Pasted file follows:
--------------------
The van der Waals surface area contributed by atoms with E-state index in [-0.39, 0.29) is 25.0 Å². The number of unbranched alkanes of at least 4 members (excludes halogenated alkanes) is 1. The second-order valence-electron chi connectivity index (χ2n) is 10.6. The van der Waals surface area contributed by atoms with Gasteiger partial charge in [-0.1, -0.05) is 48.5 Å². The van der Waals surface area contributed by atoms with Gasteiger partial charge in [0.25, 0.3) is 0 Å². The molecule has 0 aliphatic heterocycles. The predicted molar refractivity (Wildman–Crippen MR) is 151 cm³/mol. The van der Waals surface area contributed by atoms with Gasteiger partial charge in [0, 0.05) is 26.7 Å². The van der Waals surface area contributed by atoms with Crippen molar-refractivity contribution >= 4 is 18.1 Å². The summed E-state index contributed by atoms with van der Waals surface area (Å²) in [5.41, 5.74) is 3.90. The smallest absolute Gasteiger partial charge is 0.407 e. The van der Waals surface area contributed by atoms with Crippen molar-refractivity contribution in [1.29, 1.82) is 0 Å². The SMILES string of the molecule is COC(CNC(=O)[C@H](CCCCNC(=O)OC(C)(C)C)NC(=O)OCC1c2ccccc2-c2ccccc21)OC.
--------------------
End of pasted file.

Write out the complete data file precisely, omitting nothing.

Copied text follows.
The van der Waals surface area contributed by atoms with E-state index in [-0.39, 0.29) is 25.0 Å². The number of unbranched alkanes of at least 4 members (excludes halogenated alkanes) is 1. The second-order valence-electron chi connectivity index (χ2n) is 10.6. The van der Waals surface area contributed by atoms with Gasteiger partial charge in [-0.1, -0.05) is 48.5 Å². The van der Waals surface area contributed by atoms with Gasteiger partial charge in [0.25, 0.3) is 0 Å². The molecule has 0 aliphatic heterocycles. The predicted molar refractivity (Wildman–Crippen MR) is 151 cm³/mol. The van der Waals surface area contributed by atoms with Gasteiger partial charge in [0, 0.05) is 26.7 Å². The van der Waals surface area contributed by atoms with Crippen molar-refractivity contribution >= 4 is 18.1 Å². The summed E-state index contributed by atoms with van der Waals surface area (Å²) in [5.41, 5.74) is 3.90. The smallest absolute Gasteiger partial charge is 0.407 e. The van der Waals surface area contributed by atoms with Crippen molar-refractivity contribution in [1.29, 1.82) is 0 Å². The SMILES string of the molecule is COC(CNC(=O)[C@H](CCCCNC(=O)OC(C)(C)C)NC(=O)OCC1c2ccccc2-c2ccccc21)OC.